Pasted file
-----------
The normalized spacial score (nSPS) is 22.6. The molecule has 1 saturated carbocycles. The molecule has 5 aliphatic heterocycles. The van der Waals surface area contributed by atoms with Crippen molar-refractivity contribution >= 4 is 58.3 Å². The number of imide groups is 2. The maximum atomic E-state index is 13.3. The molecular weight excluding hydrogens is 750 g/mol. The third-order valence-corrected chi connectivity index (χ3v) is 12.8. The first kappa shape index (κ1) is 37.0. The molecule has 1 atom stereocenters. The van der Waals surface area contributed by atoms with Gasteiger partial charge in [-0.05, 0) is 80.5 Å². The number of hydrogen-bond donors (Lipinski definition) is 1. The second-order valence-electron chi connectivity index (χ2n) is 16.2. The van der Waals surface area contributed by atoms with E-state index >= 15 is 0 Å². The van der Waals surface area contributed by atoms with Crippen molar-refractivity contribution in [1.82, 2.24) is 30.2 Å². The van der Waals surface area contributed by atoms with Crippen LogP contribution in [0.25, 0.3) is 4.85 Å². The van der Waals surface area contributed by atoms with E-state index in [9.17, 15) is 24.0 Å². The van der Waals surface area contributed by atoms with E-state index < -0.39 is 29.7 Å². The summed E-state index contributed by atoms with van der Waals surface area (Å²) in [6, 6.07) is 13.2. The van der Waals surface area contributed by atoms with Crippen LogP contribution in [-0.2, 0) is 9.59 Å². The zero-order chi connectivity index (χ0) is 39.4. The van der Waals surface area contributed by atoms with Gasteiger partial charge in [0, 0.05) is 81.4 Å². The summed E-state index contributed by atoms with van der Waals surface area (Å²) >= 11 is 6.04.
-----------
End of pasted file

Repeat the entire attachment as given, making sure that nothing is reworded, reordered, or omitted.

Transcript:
The normalized spacial score (nSPS) is 22.6. The molecule has 1 saturated carbocycles. The molecule has 5 aliphatic heterocycles. The van der Waals surface area contributed by atoms with Crippen molar-refractivity contribution >= 4 is 58.3 Å². The number of imide groups is 2. The maximum atomic E-state index is 13.3. The molecular weight excluding hydrogens is 750 g/mol. The third-order valence-corrected chi connectivity index (χ3v) is 12.8. The first kappa shape index (κ1) is 37.0. The molecule has 1 atom stereocenters. The van der Waals surface area contributed by atoms with Gasteiger partial charge in [-0.05, 0) is 80.5 Å². The number of hydrogen-bond donors (Lipinski definition) is 1. The second-order valence-electron chi connectivity index (χ2n) is 16.2. The van der Waals surface area contributed by atoms with E-state index >= 15 is 0 Å². The van der Waals surface area contributed by atoms with Crippen molar-refractivity contribution in [1.82, 2.24) is 30.2 Å². The van der Waals surface area contributed by atoms with Crippen LogP contribution in [0.25, 0.3) is 4.85 Å². The van der Waals surface area contributed by atoms with E-state index in [9.17, 15) is 24.0 Å². The van der Waals surface area contributed by atoms with E-state index < -0.39 is 29.7 Å². The summed E-state index contributed by atoms with van der Waals surface area (Å²) in [6, 6.07) is 13.2. The van der Waals surface area contributed by atoms with Crippen LogP contribution in [-0.2, 0) is 9.59 Å². The zero-order chi connectivity index (χ0) is 39.4. The van der Waals surface area contributed by atoms with Gasteiger partial charge in [0, 0.05) is 81.4 Å². The summed E-state index contributed by atoms with van der Waals surface area (Å²) >= 11 is 6.04.